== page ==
Rankman loved the Beatles: John, Paul, George, George and Ringo.
Save your “gotcha emails” because that’s not a two Georges typo typo. There was always talk about the “fifth” Beatle being disc jock “Murray the K,” or early bassist Stu Sutcliffe, or keyboard genius Billy Preston, who added funk and sophistication to the “Let it Be” rooftop sessions.
Let there be no mistake: the “fifth” Beatle was George Martin, the legendary producer who died peacefully Tuesday at age 90 after monumental contributions to society and my world.
Martin was the recording-studio adult whose assignment it was to herd the four coolest cats in the history of modern music. It was the older Martin who made sure the lads stayed on task while they would have much preferred to be smoking pot on the stairwell. Martin was a classically-trained musician who kept the order and put to vinyl some of the greatest music recorded.
In a pinch, he even added the keyboard solo on John Lennon’s masterpiece “In My Life.”
There might have been no Fab Four if not for the Fab One.
“If anyone earned the title of the fifth Beatle it was George,” Paul McCartney said in a statement. “From the day that he gave The Beatles our first recording contract, to the last time I saw him, he was the most generous, intelligent and musical person I’ve ever had the pleasure to know.”
Why am I waxing on about George Martin? Because a few weeks ago, I listened to “Rubber Soul” for the 968th time (probably) since 1965. I still have the original vinyl and put the needle down on a player recently borrowed from a neighbor.
Once again, my jaw dropped as I marveled at the level of song-writing sophistication in these simple, restrained, pared-down recordings. “Rubber Soul” remains my favorite Beatles album, starting with the cover photo.
It was a seminal departure for the world’s most famous band, advancing the boys from pop jingles about girls to a new genre of acoustic introspection.
The writing battle between Lennon and McCartney on “Rubber Soul” remains awe-inspiring. I would give the slight nod to Lennon because of “In My Life” and the super-creepy “Run for Your Life.” You know, “catch you with another guy, that’s the end, da, little girl.” Paul is dismissed by some for his detached lyrics and solo-career slide into affected sappiness. Yet, on “Rubber Soul,” he stood toe-to-toe with Lennon and produced some of his finest work.
Two of my favorite all-time McCartney songs were on “Rubber Soul” and were not hits. They were “You Won’t See Me,” and “I’m Looking Through You,” anti-syrupy songs about relationships gone awry. You could imagine even the suspicious Lennon thinking those were good.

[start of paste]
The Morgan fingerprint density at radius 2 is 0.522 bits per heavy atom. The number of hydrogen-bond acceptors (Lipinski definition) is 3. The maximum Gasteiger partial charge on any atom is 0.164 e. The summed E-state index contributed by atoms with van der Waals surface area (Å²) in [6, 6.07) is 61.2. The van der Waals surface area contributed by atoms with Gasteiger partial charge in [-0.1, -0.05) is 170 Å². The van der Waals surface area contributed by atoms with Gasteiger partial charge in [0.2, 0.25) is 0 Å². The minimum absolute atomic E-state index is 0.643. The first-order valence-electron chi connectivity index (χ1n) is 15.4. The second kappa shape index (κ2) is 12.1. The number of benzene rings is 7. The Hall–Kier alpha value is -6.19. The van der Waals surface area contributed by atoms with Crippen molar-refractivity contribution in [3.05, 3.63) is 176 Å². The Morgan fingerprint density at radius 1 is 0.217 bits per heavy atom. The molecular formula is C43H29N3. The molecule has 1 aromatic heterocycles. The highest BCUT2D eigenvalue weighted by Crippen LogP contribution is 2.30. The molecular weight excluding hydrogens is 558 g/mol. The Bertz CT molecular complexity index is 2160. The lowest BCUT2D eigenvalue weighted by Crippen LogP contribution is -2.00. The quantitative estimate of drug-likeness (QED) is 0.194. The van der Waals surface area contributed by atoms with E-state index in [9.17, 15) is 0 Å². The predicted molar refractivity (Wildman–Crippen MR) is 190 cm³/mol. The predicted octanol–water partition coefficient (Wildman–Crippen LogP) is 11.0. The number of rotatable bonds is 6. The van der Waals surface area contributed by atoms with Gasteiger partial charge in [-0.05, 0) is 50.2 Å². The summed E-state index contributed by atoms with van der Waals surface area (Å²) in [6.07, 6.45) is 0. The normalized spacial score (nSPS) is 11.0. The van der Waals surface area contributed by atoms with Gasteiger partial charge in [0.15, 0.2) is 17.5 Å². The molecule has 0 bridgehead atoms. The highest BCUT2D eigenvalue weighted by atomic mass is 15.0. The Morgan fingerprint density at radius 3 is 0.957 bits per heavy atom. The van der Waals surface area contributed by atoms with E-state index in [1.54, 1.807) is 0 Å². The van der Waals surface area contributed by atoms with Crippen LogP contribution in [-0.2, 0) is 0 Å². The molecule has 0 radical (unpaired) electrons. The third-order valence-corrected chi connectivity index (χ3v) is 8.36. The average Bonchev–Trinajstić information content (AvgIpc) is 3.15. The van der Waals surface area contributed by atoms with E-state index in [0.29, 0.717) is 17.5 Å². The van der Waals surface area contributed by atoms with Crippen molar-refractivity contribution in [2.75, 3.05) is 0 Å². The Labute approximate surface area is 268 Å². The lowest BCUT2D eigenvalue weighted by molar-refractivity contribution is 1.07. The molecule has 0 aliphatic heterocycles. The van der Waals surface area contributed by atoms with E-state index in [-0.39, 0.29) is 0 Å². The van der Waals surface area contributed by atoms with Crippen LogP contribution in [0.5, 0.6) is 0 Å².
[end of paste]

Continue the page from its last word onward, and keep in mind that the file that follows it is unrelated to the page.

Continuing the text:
This all seems so strange to me now because “Rubber Soul” was the first record I remember owning. Consider I was born in 1958, which means I was 7 when the album was released.
What the hell was that about??????
It was about this: I had my tonsils out in February of 1964 and remember being in the recovery room at Fullerton’s St. Jude’s Hospital. A TV set in the ward was showing a band called “The Beatles” on the Ed Sullivan Show.
It’s not an exaggeration to say that my black-and-white life, like millions of others, changed that night. I was only in grade-school but became an instant Beatles fanatic. The next thunder bolt was the movie “Hard Day’s Night.” There was a period in my life where I refused to acknowledge any other rock bands existing. That was my mistake, of course, but an honest one.
When I listened to “Rubber Soul” two weeks ago, not knowing George Martin was about to die, I heard sounds I had never heard before. I made a point to appreciate the subtitles of the intricate harmonies, seemingly gratuitous hand claps, while marveling over the minimalist, economic disbursement of the sound.
I listened to the “middle eight” instrumental solo on “In My Life” knowing that it was Martin’s bit, as he sped up a piano to make it sound like a harpsichord.
What genius. So, anyway, thank you George for producing the sound track to my life.
Reggie Jackson once famously said, when he was a New York Yankee, that he was “the straw that stirred the drink.”
What Reggie meant was that he, amidst all the collateral chatter and chaos, held the center together.
Martin held it together for the Beatles. The world owes him big for that. He corralled and collated (sometimes) scatter-brained genius and made each track sound like there was no other way it should have been recorded.
In honor of Martin, it’s time to give “Rubber Soul” another listen.
Say the word and be like me. Say the word and you’ll be free…Say the word, I’m thinking of. Have you heard, the word is love?
Loved you George: Yeah, yeah, yeah.